I had the privilege of documenting and registering the museum’s recently acquired collection of 184 glass lantern slides and 107 positive transparencies by Herbert Ponting, Charles Reginald Ford and others who documented Robert Falcon Scott’s British Antarctic Expedition of 1910-13 and the Imperial Trans-Antarctic Expedition of 1914-16.
Looking through these images I fell in love with the determination, loyalty and adventurous spirits of these early explores that went to that great white unknown called Antarctica, in the name of science, discovery and also in search of glory.
The slides tell the stories of Scott’s first Antarctic exploration onboard Discovery in 1901-04. They also highlight the ill-fated second Antarctic expedition and first attempt by the British to reach the South Pole onboard Terra Nova in 1910-13, where Scott himself, Oates, Bowers and Wilson all lost their lives.
There are breath-taking images of Adelie penguins, skua gulls and leopard seals and also of the cruel, inhospitable but stunning Antarctic landscape. We get glimpses of the life of the explorers inside and outside their huts, the conditions when camping on ice and the strenuous sledging parties that made possible the collection of invaluable scientific samples that formed the basis of what we now know about Antarctica.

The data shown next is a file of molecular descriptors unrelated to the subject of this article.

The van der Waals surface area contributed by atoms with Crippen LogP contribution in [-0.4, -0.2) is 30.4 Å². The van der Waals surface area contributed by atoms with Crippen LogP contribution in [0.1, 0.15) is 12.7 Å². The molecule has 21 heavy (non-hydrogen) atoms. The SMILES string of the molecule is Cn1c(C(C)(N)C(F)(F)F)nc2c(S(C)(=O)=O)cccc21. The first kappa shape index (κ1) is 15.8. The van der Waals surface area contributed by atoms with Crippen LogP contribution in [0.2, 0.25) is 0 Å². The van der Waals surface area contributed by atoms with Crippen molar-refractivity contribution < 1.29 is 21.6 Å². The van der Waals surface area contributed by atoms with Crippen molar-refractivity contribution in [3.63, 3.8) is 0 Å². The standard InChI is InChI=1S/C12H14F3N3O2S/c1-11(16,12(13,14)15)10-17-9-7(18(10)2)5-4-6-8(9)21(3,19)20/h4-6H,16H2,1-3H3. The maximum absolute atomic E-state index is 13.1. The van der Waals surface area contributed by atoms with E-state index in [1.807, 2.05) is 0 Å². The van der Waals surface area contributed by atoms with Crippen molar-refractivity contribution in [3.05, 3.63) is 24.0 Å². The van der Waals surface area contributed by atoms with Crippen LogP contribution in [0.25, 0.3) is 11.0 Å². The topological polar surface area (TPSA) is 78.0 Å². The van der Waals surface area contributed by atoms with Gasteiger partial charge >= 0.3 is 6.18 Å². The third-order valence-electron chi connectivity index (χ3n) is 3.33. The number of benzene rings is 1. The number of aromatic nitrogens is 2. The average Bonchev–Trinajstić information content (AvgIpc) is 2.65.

I was very moved by one of the least spectacular slides depicting the rations for the men going into the sledging expeditions where they not only had to walk for kilometres in sub zero temperatures, but also haul the jammed-packed sledges. The image depicts a stack of eight dry biscuits, half a block of butter, a few sugar cubes and a handful of each tea and coffee. These men went on days and weeks of exploration and camping on the ice just living of those rations, but always, as seen in the photos, keeping hope and most importantly, a brave face despite being sun-burnt, frost bitten, wet, cold and hungry.
“We gather around the fire seated on packing cases with a hunk of bread and butter and a steaming pannikin of tea, and life is well worth living”
(Robert Falcon Scott, July 1911, during the British Antarctic Expedition 1910-13.)
It was this ration, the lack of knowledge in calorie counting, low GI and rich energy foods (that now, even my 5 year old knows about), poor decisions and extreme bad weather that caused the very well-documented death of the South Pole Party on their return trip to the base camp.
If you, like me, find these stories of the early explorers fascinating, make some time to visit the museum’s Ernest Shackleton exhibition, coming soon.